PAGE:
Kagi/Odd Obsession, 1959

An impassive medical intern named Kimura (Tatsuya Nakadai) speaks directly to the camera and describes a scientific theory on the systematic degradation of a man’s physical faculties – the start of his irreversible senility – from the age of ten, directing the attention of the audience to an middle-aged scholar on classical art objects named Kenmochi (Ganjiro Nakamura). Against the advice of his physician, Dr. Soma (Jun Hamamura), Kenmochi has been secretly obtaining potency injections from the all too obliging Kimura in an unsuccessful attempt to recapture his waning virility. After his departure, Kenmochi’s beautiful wife, Ikuko (Machiko Kyô), pays a visit to Dr. Soma’s office in order to inquire on the nature of his mysterious trips to the clinic after receiving news of his frequent appointments from their daughter, Toshiko (Junko Kano). The source of the discreet information about Kenmochi’s medical appointments is then revealed after a third point-of-view shift, this time to Toshiko as she meets her lover, Kimura, behind the clinic after he fails to show up for a pre-arranged rendezvous at a concert. Accepting Kenmochi’s dinner invitation, Kimura is further exposed to the peculiarities of their marital relationship, as Kenmochi leaves the room to afford Kimura and Ikuko some privacy, and subjects his alcohol-intolerant wife to quickly consume several glasses of hard liquor. After the flustered, inebriated Ikuko subsequently retreats to take her habitual long hot bath, Kenmochi happily reports to Kimura of his discovery that jealousy serves as a potent aphrodisiac for him – a realization that drives him into increasingly insidious machinations in order to fuel Ikuko and Kimura’s flirtatious attraction and, in the process, arouse his own sexual desire.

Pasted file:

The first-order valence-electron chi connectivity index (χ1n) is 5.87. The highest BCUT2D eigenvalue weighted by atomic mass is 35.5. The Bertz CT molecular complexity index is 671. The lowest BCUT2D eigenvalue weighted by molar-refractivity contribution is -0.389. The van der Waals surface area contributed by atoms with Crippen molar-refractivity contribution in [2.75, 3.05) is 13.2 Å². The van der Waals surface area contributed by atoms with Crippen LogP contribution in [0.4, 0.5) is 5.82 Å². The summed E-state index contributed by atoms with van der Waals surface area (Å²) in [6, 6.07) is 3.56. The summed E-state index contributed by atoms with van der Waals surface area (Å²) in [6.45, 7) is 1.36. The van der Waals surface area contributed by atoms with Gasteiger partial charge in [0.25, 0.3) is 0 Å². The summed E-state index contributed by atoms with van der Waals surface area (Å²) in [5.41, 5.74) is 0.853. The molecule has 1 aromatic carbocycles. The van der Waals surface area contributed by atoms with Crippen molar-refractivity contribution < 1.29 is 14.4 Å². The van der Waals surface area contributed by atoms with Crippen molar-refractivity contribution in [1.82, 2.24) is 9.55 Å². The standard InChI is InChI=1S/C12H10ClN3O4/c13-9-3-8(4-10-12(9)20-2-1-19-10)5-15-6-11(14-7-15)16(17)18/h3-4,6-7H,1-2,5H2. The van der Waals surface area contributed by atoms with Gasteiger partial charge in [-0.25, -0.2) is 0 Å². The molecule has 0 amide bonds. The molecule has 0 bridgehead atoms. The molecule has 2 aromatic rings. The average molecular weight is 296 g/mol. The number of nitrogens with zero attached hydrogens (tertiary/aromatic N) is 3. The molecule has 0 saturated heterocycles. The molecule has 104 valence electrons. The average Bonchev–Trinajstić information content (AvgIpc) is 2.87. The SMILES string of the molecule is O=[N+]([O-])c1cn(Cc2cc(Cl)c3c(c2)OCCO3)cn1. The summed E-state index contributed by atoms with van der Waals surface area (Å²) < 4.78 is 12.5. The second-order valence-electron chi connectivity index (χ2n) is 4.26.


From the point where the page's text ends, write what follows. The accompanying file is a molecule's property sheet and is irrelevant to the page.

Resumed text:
Kon Ichikawa creates a darkly comic, delirious, and irreverent satire on aging, sexuality, and narcissism in Odd Obsession. By repeatedly shifting narrative perspective among Kimura, Kenmochi, Ikuko, Toshiko, and even to the visually impaired housekeeper, Hana (Tanie Kitabayashi), Ichikawa provides an omniscient, critical view of the self-absorbed, appearance-conscious bourgeoisie: Ikuko’s seeming acceptance of her husband’s declining health that contradicts her aversion to a physically imperfect kitten; Kenmochi’s sale of his personal antique collection that is publicly concealed by his retention of the art objects in the house; Kimura’s courtship of Toshiko in order to further his social stature. Adapted from Junichiro Tanizaki’s highly sensual, risqué, and controversial novel – a provocative mixture that Ichikawa himself would initially struggle to define as either “art” or “pornography” – Odd Obsession serves as a thematically dense, tonally muted, yet incisive and acutely subversive examination of vanity, sexual obsession, and the impossible pursuit of eternal youth.

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